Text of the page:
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January 5, 1994

Risk of Serious Acute Neurological Illness After Immunization With Diphtheria-Tetanus-Pertussis Vaccine: A Population-Based Case-Control Study

Author Affiliations

From the Department of Epidemiology, School of Public Health and Community Medicine (Drs Gale, Thapa, Bobo, and Foy) and the Department of Pediatrics, School of Medicine (Dr Mendelman), University of Washington, Seattle, and the Centers for Disease Control and Prevention, Atlanta, Ga (Dr Wassilak). Dr Thapa is now with the Department of Preventive Medicine, Vanderbilt University School of Medicine, Nashville, Tenn. Dr Bobo is now at the Department of Preventive and Societal Medicine, University of Nebraska Medical School, Omaha, Dr Mendelman is now with Merck Sharp & Dohme Pharmaceuticals, West Point, NJ; however, all his work for this article preceded his departure from the University of Washington.

JAMA. 1994;271(1):37-41. doi:10.1001/jama.1994.03510250053034

Objective.  —To evaluate the association between serious acute neurological illness and receipt of whole-cell pertussis vaccine, given as diphtheria-tetanus-pertussis (DTP) vaccine.

Design.  —Population-based case-control study.

Setting.  —Outpatient and inpatient hospital settings, physician practices, and the general population in Washington and Oregon states.

Subjects.  —A total of 424 confirmed cases of neurological illness were identified prospectively during a 12-month period by statewide active surveillance from the population of 218000 children 1 to 24 months of age living in Washington and Oregon (estimated 368 000 DTP immunizations given). Each case child was matched to two population control children by birth date (±5 days), gender, and county of birth. Written immunization records were used to determine whether illness occurred within 7 days of immunization in case children, or within 7 days of the same reference date in control children, thus qualifying as exposed.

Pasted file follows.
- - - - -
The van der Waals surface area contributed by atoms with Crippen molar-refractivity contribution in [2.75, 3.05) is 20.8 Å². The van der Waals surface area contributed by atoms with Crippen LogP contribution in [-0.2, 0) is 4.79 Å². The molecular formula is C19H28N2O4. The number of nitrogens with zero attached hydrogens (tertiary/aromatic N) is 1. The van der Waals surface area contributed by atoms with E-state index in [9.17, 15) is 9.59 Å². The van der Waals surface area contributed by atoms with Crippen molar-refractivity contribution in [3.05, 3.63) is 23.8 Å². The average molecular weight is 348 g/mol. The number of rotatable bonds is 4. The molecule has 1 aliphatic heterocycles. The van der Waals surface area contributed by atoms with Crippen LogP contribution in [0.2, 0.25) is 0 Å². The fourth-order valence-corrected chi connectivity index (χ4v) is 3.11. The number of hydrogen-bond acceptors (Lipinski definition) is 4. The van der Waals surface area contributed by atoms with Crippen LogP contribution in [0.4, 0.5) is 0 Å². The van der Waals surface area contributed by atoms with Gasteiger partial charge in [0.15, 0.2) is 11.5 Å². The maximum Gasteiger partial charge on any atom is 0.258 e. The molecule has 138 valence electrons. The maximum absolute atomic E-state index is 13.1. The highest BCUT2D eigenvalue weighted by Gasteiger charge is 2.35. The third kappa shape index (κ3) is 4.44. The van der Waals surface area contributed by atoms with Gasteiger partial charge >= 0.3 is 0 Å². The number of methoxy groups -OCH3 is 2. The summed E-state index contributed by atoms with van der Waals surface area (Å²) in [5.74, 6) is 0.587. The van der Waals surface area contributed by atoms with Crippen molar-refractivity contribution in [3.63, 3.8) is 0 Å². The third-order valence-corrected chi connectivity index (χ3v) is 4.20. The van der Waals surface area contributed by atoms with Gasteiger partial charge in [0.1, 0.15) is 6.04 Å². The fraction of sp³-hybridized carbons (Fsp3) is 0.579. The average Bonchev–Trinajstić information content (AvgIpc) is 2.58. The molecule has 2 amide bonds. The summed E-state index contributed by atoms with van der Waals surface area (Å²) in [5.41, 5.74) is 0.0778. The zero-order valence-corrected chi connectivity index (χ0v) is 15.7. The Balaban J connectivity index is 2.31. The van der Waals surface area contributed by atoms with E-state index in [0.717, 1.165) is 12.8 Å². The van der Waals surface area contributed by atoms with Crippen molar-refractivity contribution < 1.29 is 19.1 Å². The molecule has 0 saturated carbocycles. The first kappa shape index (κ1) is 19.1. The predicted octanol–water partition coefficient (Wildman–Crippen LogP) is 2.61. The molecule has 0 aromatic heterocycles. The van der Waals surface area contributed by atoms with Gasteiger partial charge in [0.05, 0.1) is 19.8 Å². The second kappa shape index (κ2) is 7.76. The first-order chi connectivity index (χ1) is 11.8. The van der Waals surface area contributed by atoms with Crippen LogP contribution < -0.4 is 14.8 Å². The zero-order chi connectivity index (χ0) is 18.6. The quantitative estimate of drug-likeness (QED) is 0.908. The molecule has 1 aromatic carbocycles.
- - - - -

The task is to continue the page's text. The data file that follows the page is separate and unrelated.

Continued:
Main Outcome Measures.  —Outpatient and inpatient cases of complex febrile seizures, seizures without fever, infantile spasms, and acute encephalitis/ encephalopathy confirmed by an expert panel masked to immunization history.

Results.  —The estimated odds ratio (OR) for onset of serious acute neurological illness within 7 days for young children exposed to DTP vaccine was 1.1 (95% confidence interval [Cl], 0.6 to 2.0). When the analysis was restricted to children with encephalopathy or complicated seizures and adjusted for factors possibly affecting vaccine administration, the OR was 3.6 (95% Cl, 0.8 to 15.2). Odds ratios for specific study diagnoses varied, but all Cls included 1. No elevated risk was observed for the largest group of illnesses studied, nonfebrile seizures (OR, 0.5; 95% Cl, 0.2 to 1.5).

Conclusions.  —This study did not find any statistically significant increased risk of onset of serious acute neurological illness in the 7 days after DTP vaccine exposure for young children.(JAMA. 1994;271:37-41)